They have grown and flourished by emphasizing digital marketing and customer service.
If you’ve spent time within the startup world, you’ve seen a large amount of company names that seem conjured out of thin air — random spellings, z’s instead of s’s, alternate pronunciations, all sorts of tomfoolery. At first I assumed this was just because people are weird, but now I realize it’s because quality domain names are really hard to come by. You either have to spend a lot of money to buy something good —and startups have no money, making this route unfeasible—or create your own domain name, leading us to all sorts of insanely-labeled companies pretending like their name is a real thing.
Here’s the best-case startup scenario— someone with foresight bought a quality domain name years and years ago, then sat on it waiting for the opportunity to pounce. In that case, money spent is minimal *and *you have the benefit of proceeding with a name that nobody scoffs at.
Kirk Green is the CEO and co-founder of Ferrari Color, a 30-year-old print shop that does large format printing for a bunch of notable organizations like Lucky Jeans, Starbucks, and the San Francisco 49ers. 20 years ago, Green and his co-founders purchased the domain name Signs.com, a bit of foresight that became very relevant years later when they realized the value of spinning out a separate company under that name.
Their gameplan was simple: find someone to help create a business plan and run the day-to-day operations, preferably someone with a digital marketing background. This led them to current COO Nelson James, a digital marketer who also knows a thing or two about legit domain names as the co-founder of Seo.com. They agreed to an arrangement five years ago — James runs the company, the co-founders of Ferrari Color act as investors — leading to a series of phone calls between James and Green that would begin shaping the company.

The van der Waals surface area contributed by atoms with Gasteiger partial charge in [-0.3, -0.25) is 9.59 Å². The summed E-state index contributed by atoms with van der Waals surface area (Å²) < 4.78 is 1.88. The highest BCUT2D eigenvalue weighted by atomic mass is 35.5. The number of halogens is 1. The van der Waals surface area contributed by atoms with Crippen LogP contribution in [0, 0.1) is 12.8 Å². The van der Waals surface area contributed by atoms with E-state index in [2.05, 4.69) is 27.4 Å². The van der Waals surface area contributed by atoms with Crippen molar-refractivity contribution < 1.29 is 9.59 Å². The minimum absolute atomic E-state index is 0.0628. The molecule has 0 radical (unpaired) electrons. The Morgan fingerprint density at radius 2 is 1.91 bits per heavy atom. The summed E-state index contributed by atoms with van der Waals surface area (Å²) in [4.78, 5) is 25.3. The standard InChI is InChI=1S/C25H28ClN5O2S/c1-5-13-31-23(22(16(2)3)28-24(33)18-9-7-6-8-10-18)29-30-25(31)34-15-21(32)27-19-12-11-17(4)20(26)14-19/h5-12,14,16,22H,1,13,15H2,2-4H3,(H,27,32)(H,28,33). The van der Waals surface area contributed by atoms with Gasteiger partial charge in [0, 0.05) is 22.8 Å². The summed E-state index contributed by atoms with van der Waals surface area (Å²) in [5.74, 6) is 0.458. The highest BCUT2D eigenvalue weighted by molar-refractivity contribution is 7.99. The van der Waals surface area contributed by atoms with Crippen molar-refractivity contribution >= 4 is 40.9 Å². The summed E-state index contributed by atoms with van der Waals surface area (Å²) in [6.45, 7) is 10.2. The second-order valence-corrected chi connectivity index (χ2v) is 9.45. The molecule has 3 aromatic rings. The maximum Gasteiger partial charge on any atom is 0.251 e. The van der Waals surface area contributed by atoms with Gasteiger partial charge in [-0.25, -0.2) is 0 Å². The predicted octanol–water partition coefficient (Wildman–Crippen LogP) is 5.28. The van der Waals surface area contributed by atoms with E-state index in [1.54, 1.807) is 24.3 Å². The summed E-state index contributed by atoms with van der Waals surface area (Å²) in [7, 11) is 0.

“Those initial phone calls with Kirk and myself were about what the business model could be,” said James. “We talked about a lot of different scenarios, it was mostly around having this great asset — Signs.com — and what we could do with it.”
Having a quality domain name is only a portion of the battle. Once that’s secured, a quality business plan is also needed. Signs.com opened for business in Salt Lake City with a business plan that focuses on two specific areas: digital marketing and customer service.
“The sign industry was and is a little bit late to the game in terms of digital marketing and five years ago, we felt like we could capitalize on that — get into the internet space with signage and get people to purchase custom signs online,” said James. “We decided if we could figure out a way to ship nationally from one place and create a real online presence making it nice and easy to create a custom online sign, purchase, and check out, we could create real separation there. We weren’t the first to do that, of course, but there were few doing it well when we got into the game.”